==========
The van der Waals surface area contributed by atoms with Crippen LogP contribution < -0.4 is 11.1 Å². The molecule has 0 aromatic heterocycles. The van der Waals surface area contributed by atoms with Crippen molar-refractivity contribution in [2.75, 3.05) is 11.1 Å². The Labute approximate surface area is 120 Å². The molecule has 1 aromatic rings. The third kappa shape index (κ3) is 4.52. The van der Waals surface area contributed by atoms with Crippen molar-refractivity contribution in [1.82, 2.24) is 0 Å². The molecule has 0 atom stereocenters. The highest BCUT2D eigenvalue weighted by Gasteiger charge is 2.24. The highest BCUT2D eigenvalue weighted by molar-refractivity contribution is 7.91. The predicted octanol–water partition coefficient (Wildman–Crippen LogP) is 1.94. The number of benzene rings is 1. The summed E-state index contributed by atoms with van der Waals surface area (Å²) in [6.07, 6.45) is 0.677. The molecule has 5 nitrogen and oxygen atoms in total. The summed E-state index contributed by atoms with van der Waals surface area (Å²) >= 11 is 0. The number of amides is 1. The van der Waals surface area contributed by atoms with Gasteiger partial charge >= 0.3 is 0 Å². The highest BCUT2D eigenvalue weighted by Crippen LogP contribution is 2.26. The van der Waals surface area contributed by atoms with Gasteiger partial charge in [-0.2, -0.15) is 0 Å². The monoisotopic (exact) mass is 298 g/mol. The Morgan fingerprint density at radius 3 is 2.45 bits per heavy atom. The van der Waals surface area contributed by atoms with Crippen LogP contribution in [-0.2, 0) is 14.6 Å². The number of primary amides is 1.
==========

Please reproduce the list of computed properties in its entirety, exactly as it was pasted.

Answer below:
The van der Waals surface area contributed by atoms with Crippen LogP contribution < -0.4 is 11.1 Å². The molecule has 0 aromatic heterocycles. The van der Waals surface area contributed by atoms with Crippen molar-refractivity contribution in [2.75, 3.05) is 11.1 Å². The Labute approximate surface area is 120 Å². The molecule has 1 aromatic rings. The third kappa shape index (κ3) is 4.52. The van der Waals surface area contributed by atoms with Crippen molar-refractivity contribution in [1.82, 2.24) is 0 Å². The molecule has 0 atom stereocenters. The highest BCUT2D eigenvalue weighted by Gasteiger charge is 2.24. The highest BCUT2D eigenvalue weighted by molar-refractivity contribution is 7.91. The predicted octanol–water partition coefficient (Wildman–Crippen LogP) is 1.94. The number of benzene rings is 1. The summed E-state index contributed by atoms with van der Waals surface area (Å²) in [6.07, 6.45) is 0.677. The molecule has 5 nitrogen and oxygen atoms in total. The summed E-state index contributed by atoms with van der Waals surface area (Å²) >= 11 is 0. The number of amides is 1. The van der Waals surface area contributed by atoms with Gasteiger partial charge >= 0.3 is 0 Å². The highest BCUT2D eigenvalue weighted by Crippen LogP contribution is 2.26. The van der Waals surface area contributed by atoms with Gasteiger partial charge in [-0.2, -0.15) is 0 Å². The monoisotopic (exact) mass is 298 g/mol. The Morgan fingerprint density at radius 3 is 2.45 bits per heavy atom. The van der Waals surface area contributed by atoms with Crippen LogP contribution in [-0.2, 0) is 14.6 Å². The number of primary amides is 1.